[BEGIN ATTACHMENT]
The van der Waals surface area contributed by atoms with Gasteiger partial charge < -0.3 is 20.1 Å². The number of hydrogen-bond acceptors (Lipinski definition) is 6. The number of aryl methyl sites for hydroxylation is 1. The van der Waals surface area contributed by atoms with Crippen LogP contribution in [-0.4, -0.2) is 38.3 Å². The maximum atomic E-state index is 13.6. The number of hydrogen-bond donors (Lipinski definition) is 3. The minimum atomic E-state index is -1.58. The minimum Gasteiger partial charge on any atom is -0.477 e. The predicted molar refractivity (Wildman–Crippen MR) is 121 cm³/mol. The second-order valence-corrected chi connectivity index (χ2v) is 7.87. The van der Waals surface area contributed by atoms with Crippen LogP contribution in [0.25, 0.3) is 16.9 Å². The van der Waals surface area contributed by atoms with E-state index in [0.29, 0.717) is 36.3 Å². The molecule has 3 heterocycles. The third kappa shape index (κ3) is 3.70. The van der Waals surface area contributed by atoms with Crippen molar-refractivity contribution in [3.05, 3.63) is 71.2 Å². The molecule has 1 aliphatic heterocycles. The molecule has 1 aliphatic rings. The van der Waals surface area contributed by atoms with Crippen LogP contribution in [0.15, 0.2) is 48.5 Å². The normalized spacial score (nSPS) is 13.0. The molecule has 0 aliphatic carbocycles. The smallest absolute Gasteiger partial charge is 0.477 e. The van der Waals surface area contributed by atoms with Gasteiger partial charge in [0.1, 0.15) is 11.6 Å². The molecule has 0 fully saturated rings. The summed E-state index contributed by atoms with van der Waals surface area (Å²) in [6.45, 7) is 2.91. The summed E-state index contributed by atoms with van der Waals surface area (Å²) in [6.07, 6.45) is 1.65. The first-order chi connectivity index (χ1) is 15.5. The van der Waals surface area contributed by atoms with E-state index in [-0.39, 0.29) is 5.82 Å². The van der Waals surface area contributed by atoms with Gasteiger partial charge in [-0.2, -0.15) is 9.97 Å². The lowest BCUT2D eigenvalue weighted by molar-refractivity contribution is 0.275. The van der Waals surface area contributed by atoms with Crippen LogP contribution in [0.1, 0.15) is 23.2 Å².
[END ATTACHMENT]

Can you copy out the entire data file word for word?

The van der Waals surface area contributed by atoms with Gasteiger partial charge < -0.3 is 20.1 Å². The number of hydrogen-bond acceptors (Lipinski definition) is 6. The number of aryl methyl sites for hydroxylation is 1. The van der Waals surface area contributed by atoms with Crippen LogP contribution in [-0.4, -0.2) is 38.3 Å². The maximum atomic E-state index is 13.6. The number of hydrogen-bond donors (Lipinski definition) is 3. The minimum atomic E-state index is -1.58. The minimum Gasteiger partial charge on any atom is -0.477 e. The predicted molar refractivity (Wildman–Crippen MR) is 121 cm³/mol. The second-order valence-corrected chi connectivity index (χ2v) is 7.87. The van der Waals surface area contributed by atoms with Crippen LogP contribution in [0.25, 0.3) is 16.9 Å². The van der Waals surface area contributed by atoms with E-state index in [0.29, 0.717) is 36.3 Å². The molecule has 3 heterocycles. The third kappa shape index (κ3) is 3.70. The van der Waals surface area contributed by atoms with Crippen molar-refractivity contribution in [3.05, 3.63) is 71.2 Å². The molecule has 1 aliphatic heterocycles. The molecule has 1 aliphatic rings. The van der Waals surface area contributed by atoms with Crippen LogP contribution in [0.15, 0.2) is 48.5 Å². The normalized spacial score (nSPS) is 13.0. The molecule has 0 aliphatic carbocycles. The smallest absolute Gasteiger partial charge is 0.477 e. The van der Waals surface area contributed by atoms with Gasteiger partial charge in [0.1, 0.15) is 11.6 Å². The molecule has 0 fully saturated rings. The summed E-state index contributed by atoms with van der Waals surface area (Å²) in [6.45, 7) is 2.91. The summed E-state index contributed by atoms with van der Waals surface area (Å²) in [6.07, 6.45) is 1.65. The first-order chi connectivity index (χ1) is 15.5. The van der Waals surface area contributed by atoms with E-state index in [-0.39, 0.29) is 5.82 Å². The van der Waals surface area contributed by atoms with Gasteiger partial charge in [-0.2, -0.15) is 9.97 Å². The lowest BCUT2D eigenvalue weighted by molar-refractivity contribution is 0.275. The van der Waals surface area contributed by atoms with Crippen LogP contribution in [0.1, 0.15) is 23.2 Å².